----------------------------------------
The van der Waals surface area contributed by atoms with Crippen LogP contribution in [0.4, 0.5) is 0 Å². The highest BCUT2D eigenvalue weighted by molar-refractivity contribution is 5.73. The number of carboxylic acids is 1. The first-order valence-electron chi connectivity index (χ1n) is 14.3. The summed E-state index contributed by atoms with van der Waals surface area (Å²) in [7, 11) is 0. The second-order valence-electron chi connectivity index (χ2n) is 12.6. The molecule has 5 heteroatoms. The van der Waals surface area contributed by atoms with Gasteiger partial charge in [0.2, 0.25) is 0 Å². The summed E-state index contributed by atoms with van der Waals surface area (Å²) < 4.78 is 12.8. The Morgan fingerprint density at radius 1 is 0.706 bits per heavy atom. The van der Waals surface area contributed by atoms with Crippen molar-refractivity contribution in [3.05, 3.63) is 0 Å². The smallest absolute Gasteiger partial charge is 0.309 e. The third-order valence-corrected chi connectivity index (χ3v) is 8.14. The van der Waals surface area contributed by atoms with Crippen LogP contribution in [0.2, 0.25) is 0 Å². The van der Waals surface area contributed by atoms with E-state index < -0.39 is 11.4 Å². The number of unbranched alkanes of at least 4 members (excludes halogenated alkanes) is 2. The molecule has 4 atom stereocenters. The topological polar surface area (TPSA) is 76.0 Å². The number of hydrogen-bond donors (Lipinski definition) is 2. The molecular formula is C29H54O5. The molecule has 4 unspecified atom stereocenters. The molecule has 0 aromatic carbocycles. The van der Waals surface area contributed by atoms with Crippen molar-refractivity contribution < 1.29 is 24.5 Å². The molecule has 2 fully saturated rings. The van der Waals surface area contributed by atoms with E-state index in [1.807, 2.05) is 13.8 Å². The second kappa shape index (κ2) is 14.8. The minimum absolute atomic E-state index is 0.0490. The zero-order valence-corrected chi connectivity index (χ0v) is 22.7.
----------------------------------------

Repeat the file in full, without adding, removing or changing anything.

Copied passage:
The van der Waals surface area contributed by atoms with Crippen LogP contribution in [0.4, 0.5) is 0 Å². The highest BCUT2D eigenvalue weighted by molar-refractivity contribution is 5.73. The number of carboxylic acids is 1. The first-order valence-electron chi connectivity index (χ1n) is 14.3. The summed E-state index contributed by atoms with van der Waals surface area (Å²) in [7, 11) is 0. The second-order valence-electron chi connectivity index (χ2n) is 12.6. The molecule has 5 heteroatoms. The van der Waals surface area contributed by atoms with Gasteiger partial charge in [0.2, 0.25) is 0 Å². The summed E-state index contributed by atoms with van der Waals surface area (Å²) < 4.78 is 12.8. The Morgan fingerprint density at radius 1 is 0.706 bits per heavy atom. The van der Waals surface area contributed by atoms with Crippen molar-refractivity contribution in [3.05, 3.63) is 0 Å². The smallest absolute Gasteiger partial charge is 0.309 e. The third-order valence-corrected chi connectivity index (χ3v) is 8.14. The van der Waals surface area contributed by atoms with Crippen LogP contribution in [0.2, 0.25) is 0 Å². The van der Waals surface area contributed by atoms with E-state index < -0.39 is 11.4 Å². The number of unbranched alkanes of at least 4 members (excludes halogenated alkanes) is 2. The molecule has 4 atom stereocenters. The topological polar surface area (TPSA) is 76.0 Å². The number of hydrogen-bond donors (Lipinski definition) is 2. The molecular formula is C29H54O5. The molecule has 4 unspecified atom stereocenters. The molecule has 0 aromatic carbocycles. The van der Waals surface area contributed by atoms with Crippen molar-refractivity contribution < 1.29 is 24.5 Å². The molecule has 2 fully saturated rings. The van der Waals surface area contributed by atoms with E-state index in [1.807, 2.05) is 13.8 Å². The second kappa shape index (κ2) is 14.8. The minimum absolute atomic E-state index is 0.0490. The zero-order valence-corrected chi connectivity index (χ0v) is 22.7.